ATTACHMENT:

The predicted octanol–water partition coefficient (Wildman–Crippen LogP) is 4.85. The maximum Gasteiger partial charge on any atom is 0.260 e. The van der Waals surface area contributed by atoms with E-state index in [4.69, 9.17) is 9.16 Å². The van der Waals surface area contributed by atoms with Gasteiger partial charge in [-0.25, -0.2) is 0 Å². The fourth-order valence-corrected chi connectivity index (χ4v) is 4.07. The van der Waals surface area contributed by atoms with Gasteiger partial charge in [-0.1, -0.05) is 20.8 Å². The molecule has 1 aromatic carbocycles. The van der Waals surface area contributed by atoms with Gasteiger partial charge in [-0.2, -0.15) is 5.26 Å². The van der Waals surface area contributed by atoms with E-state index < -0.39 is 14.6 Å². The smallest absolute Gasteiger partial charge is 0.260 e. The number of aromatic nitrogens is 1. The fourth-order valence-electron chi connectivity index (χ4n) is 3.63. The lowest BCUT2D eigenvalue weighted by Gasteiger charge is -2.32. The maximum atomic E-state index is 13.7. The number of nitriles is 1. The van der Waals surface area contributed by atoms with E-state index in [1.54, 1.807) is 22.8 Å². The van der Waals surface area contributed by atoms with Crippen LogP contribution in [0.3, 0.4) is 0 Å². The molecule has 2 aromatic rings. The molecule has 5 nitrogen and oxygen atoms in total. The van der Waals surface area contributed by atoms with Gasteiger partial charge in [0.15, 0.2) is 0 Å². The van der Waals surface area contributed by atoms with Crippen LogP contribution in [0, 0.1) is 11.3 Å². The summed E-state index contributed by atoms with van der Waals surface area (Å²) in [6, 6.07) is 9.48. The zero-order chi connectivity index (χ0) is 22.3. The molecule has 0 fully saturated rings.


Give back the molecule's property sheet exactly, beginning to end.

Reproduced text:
The predicted octanol–water partition coefficient (Wildman–Crippen LogP) is 4.85. The maximum Gasteiger partial charge on any atom is 0.260 e. The van der Waals surface area contributed by atoms with E-state index in [4.69, 9.17) is 9.16 Å². The van der Waals surface area contributed by atoms with Gasteiger partial charge in [-0.25, -0.2) is 0 Å². The fourth-order valence-corrected chi connectivity index (χ4v) is 4.07. The van der Waals surface area contributed by atoms with Gasteiger partial charge in [-0.1, -0.05) is 20.8 Å². The molecule has 1 aromatic carbocycles. The van der Waals surface area contributed by atoms with Gasteiger partial charge in [-0.2, -0.15) is 5.26 Å². The van der Waals surface area contributed by atoms with E-state index < -0.39 is 14.6 Å². The smallest absolute Gasteiger partial charge is 0.260 e. The number of aromatic nitrogens is 1. The fourth-order valence-electron chi connectivity index (χ4n) is 3.63. The lowest BCUT2D eigenvalue weighted by Gasteiger charge is -2.32. The maximum atomic E-state index is 13.7. The number of nitriles is 1. The van der Waals surface area contributed by atoms with E-state index in [1.54, 1.807) is 22.8 Å². The van der Waals surface area contributed by atoms with Crippen LogP contribution in [0.3, 0.4) is 0 Å². The molecule has 2 aromatic rings. The molecule has 5 nitrogen and oxygen atoms in total. The van der Waals surface area contributed by atoms with Gasteiger partial charge in [0.15, 0.2) is 0 Å². The van der Waals surface area contributed by atoms with Crippen LogP contribution in [0, 0.1) is 11.3 Å². The summed E-state index contributed by atoms with van der Waals surface area (Å²) in [6, 6.07) is 9.48. The zero-order chi connectivity index (χ0) is 22.3. The molecule has 0 fully saturated rings.